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Old 02-11-2012
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Choosing the right boat

I will give this one more shot. My wife and I are seven or eight months away from a purchase decision. We will be buying at least one, hopefully two boats, but only one needs to be mentioned here as the other will be a power boat ( momma ainít happy, ainít nobody happy). As for the other, I need to decide whether I want a trailer sailor or a twenty-five to thirty foot cruiser. Thus far my largest sail boat has been 21ft and most of my experience has been on inland lakes. My home port will be Galveston bay. I plan to use the boat for weekend trips possibly as long as five or six days. The decision between the two types of boats would be simple, except I get bored seeing the same water continually. If cost is not a major factor, does it make more sense to explore the gulf with several one way trips in a larger boat, or pull the smaller boat from place to place giving me the ability to see both the gulf and inland waterways? I have very limited experience in blue water or coastal cruising at this time. I will definitely seek training before sailing anywhere in the gulf even in Galveston bay. That being said, which option would be more limiting? Regardless of what salesman say, is a trailer sailor really enough boat for coastal cruising? Iím not looking for specific boat recommendations right now, just pros and cons of each approach. Thanks in advance.
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Old 02-11-2012
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I haven't been to Galveston Bay for many, many years, probably nearly 40, but from what I recall the inlet to the gulf was fairly wide, but the channel was a bit narrow and the tide ripped through it fairly fast. The bay itself, at least back then, had lots of sand bars where you least expected and the redfish fishing action was pretty good near those bars. As for sailing the bay and nearby Gulf, I suspect something in the 27 to 30-foot range that draws less than 5-feet of water would work pretty good in most areas.

Gary
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Old 02-11-2012
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Thanks for sticking around, I think you'll see you made the right call. Sailnet IS a nice place.

I don't know if I can answer your question except to say the smaller lighter trailerables I've seen which make for easy launching and rigging wouldn't make me feel comfortable in less-than-protected waters. I'm not sure how the larger 25'-26' offerings from MacGregor or Cat or Hunter would make you feel. My heavy trailer sailer is enough work to rig (ketch, spruce spars, triple shrouds) I sure don't want to do it more than once a season

It sounds like the couple hundred bucks a month slip fees wouldn't be such a problem for you. Maybe get a larger more solid coastal cruiser in the 30' range that will offer way more cruising amenities and change marinas every so often to keep things fresh?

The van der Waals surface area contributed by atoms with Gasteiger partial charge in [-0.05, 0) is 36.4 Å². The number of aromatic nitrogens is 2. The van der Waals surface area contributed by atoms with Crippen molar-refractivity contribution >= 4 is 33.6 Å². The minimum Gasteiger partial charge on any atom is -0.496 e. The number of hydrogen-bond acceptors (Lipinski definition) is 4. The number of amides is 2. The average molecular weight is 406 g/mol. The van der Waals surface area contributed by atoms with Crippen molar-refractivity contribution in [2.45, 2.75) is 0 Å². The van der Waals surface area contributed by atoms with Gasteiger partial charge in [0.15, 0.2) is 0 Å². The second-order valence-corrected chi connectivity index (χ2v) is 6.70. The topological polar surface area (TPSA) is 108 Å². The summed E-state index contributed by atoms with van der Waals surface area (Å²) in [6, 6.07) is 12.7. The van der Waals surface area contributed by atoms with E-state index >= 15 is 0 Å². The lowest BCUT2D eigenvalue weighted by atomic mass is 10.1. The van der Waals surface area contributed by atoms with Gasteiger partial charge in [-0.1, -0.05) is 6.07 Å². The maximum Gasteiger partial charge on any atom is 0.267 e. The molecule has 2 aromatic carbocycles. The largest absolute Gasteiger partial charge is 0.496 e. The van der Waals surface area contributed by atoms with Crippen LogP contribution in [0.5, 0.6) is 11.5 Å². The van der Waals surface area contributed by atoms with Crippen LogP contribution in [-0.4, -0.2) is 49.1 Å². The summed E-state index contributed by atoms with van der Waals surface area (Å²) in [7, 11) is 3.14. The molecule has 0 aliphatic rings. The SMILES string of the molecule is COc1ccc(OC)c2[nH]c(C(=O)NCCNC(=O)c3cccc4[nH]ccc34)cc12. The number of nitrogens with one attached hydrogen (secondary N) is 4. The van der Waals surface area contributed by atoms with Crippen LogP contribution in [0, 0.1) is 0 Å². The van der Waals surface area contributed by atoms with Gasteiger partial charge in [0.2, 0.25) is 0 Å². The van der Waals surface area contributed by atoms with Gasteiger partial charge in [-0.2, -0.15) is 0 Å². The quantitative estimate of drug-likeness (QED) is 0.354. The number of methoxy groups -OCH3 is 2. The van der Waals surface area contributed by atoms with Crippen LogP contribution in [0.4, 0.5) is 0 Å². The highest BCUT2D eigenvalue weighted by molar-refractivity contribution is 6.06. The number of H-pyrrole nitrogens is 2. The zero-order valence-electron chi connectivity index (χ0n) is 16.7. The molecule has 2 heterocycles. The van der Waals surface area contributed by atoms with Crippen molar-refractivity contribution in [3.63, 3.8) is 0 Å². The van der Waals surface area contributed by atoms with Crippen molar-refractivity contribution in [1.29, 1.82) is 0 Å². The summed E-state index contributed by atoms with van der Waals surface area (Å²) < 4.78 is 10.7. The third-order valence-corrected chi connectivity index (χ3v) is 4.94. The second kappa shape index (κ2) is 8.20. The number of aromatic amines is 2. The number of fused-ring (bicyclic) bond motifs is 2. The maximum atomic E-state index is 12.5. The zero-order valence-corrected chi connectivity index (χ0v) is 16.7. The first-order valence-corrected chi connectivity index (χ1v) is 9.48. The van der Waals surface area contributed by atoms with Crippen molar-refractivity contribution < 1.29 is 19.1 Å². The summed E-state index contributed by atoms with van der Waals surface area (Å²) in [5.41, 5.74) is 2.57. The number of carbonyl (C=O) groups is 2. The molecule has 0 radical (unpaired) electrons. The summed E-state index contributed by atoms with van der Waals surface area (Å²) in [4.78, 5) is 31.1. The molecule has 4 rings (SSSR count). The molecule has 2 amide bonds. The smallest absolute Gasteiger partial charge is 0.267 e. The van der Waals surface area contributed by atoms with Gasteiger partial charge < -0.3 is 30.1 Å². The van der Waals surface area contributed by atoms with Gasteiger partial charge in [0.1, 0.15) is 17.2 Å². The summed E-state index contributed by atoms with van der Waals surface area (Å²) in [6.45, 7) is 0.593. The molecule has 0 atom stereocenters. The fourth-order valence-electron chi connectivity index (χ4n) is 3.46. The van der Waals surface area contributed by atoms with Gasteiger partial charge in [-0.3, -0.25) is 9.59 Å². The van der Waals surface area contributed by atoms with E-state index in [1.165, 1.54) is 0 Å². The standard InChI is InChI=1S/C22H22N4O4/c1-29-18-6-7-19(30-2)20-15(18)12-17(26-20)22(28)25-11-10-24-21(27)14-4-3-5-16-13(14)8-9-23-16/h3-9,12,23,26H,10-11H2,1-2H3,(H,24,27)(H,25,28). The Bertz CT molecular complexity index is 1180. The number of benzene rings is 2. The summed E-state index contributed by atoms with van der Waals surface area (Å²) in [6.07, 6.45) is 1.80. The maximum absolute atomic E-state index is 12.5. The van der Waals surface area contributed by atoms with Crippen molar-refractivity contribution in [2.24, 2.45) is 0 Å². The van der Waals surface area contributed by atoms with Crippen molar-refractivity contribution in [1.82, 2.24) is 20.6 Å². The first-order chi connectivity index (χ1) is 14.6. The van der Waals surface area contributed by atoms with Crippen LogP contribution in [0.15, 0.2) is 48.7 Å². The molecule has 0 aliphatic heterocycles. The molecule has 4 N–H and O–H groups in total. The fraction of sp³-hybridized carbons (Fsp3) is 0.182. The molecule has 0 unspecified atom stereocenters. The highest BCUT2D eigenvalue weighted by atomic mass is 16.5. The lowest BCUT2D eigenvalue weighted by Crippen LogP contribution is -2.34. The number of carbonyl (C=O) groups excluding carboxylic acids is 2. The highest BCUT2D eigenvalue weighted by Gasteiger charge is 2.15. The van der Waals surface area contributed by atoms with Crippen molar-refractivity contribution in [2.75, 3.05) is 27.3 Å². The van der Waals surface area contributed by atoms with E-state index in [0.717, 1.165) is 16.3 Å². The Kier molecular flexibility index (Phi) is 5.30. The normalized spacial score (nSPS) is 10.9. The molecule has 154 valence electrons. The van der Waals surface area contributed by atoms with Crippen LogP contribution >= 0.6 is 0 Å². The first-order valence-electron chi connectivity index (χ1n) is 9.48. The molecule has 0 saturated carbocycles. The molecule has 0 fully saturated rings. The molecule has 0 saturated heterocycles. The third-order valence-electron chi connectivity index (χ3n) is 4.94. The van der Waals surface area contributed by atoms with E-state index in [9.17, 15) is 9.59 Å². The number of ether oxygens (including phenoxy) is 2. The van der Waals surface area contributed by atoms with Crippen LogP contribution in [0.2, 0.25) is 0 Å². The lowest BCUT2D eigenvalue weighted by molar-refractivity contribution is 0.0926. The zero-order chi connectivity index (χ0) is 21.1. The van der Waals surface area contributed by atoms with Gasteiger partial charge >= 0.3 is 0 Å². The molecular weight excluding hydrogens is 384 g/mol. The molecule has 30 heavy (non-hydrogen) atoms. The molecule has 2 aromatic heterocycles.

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Old 02-11-2012
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I would not go with anything smaller then a 23' for weekend trips. And I would go with a fixed keel. However transporting and storing can be more of an issue. In my experience trailerable sailboats do not perform as well in open sea and large bays
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Old 02-11-2012
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26'-30' on a slip would probably be the best fit for you.
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Old 02-11-2012
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Welcome to the "net" Wilson! Have you and the Mrs considered catamarans? Not "tippy", the larger cats are well appointed Plus they motor quite fast.
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Old 02-11-2012
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A smaller trailer-able boat will enable you to sail in more places, because you will be able to get there more quickly by trailer, and because these are typically shallow draft (although I have seen 4' fixed keels on a trailer).

However, because in your words "momma ain’t happy, ain’t nobody happy," I would take "momma" sailing FIRST in a larger boat, then in a smaller boat.

My experience is that there is no way that my "momma" was gonna get in a 27' soling, let alone a 24' day sailer. These were both way to "tippy" for her. I began my search looking at boats of 30+ feet for that reason. Bigger, heavier boats are more sea-kindly, faster (7+ kts, rather than ~5), and have more room down below. Momma even liked to cook in the stand up galley

I ended up with a 35 footer, with a swim platform.
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Old 02-12-2012
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My first sailboat was 38'. My second, 47. My 3rd will be 41'. I personally feel a 35-45 footer is easy to sail and very spouse friendly, if the Captain is a bit inexperienced. Compared to some of the 20-30' boats I've since sailed.